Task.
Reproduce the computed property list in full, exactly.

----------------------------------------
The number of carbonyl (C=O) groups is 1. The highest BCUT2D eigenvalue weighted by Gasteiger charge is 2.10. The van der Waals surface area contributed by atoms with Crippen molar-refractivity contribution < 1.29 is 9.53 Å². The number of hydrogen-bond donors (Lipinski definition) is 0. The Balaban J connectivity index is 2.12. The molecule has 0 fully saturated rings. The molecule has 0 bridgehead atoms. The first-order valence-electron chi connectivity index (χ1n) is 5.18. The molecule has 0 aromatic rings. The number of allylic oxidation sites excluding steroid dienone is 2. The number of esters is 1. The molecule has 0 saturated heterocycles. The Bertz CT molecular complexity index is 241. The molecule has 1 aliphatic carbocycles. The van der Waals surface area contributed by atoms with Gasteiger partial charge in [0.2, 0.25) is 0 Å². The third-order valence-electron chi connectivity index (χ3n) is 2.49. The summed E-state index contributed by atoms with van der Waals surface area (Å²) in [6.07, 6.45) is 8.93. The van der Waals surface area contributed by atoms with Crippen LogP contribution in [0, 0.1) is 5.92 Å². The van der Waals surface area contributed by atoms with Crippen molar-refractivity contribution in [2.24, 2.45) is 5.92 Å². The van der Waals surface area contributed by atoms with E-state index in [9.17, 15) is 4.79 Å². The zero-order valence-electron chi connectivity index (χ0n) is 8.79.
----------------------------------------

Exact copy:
The number of carbonyl (C=O) groups is 1. The highest BCUT2D eigenvalue weighted by Gasteiger charge is 2.10. The van der Waals surface area contributed by atoms with Crippen molar-refractivity contribution < 1.29 is 9.53 Å². The number of hydrogen-bond donors (Lipinski definition) is 0. The Balaban J connectivity index is 2.12. The molecule has 0 fully saturated rings. The molecule has 0 bridgehead atoms. The first-order valence-electron chi connectivity index (χ1n) is 5.18. The molecule has 0 aromatic rings. The number of allylic oxidation sites excluding steroid dienone is 2. The number of esters is 1. The molecule has 0 saturated heterocycles. The Bertz CT molecular complexity index is 241. The molecule has 1 aliphatic carbocycles. The van der Waals surface area contributed by atoms with Gasteiger partial charge in [0.2, 0.25) is 0 Å². The third-order valence-electron chi connectivity index (χ3n) is 2.49. The summed E-state index contributed by atoms with van der Waals surface area (Å²) in [6.07, 6.45) is 8.93. The van der Waals surface area contributed by atoms with Crippen LogP contribution in [0, 0.1) is 5.92 Å². The van der Waals surface area contributed by atoms with Crippen molar-refractivity contribution in [2.24, 2.45) is 5.92 Å². The van der Waals surface area contributed by atoms with E-state index in [9.17, 15) is 4.79 Å². The zero-order valence-electron chi connectivity index (χ0n) is 8.79.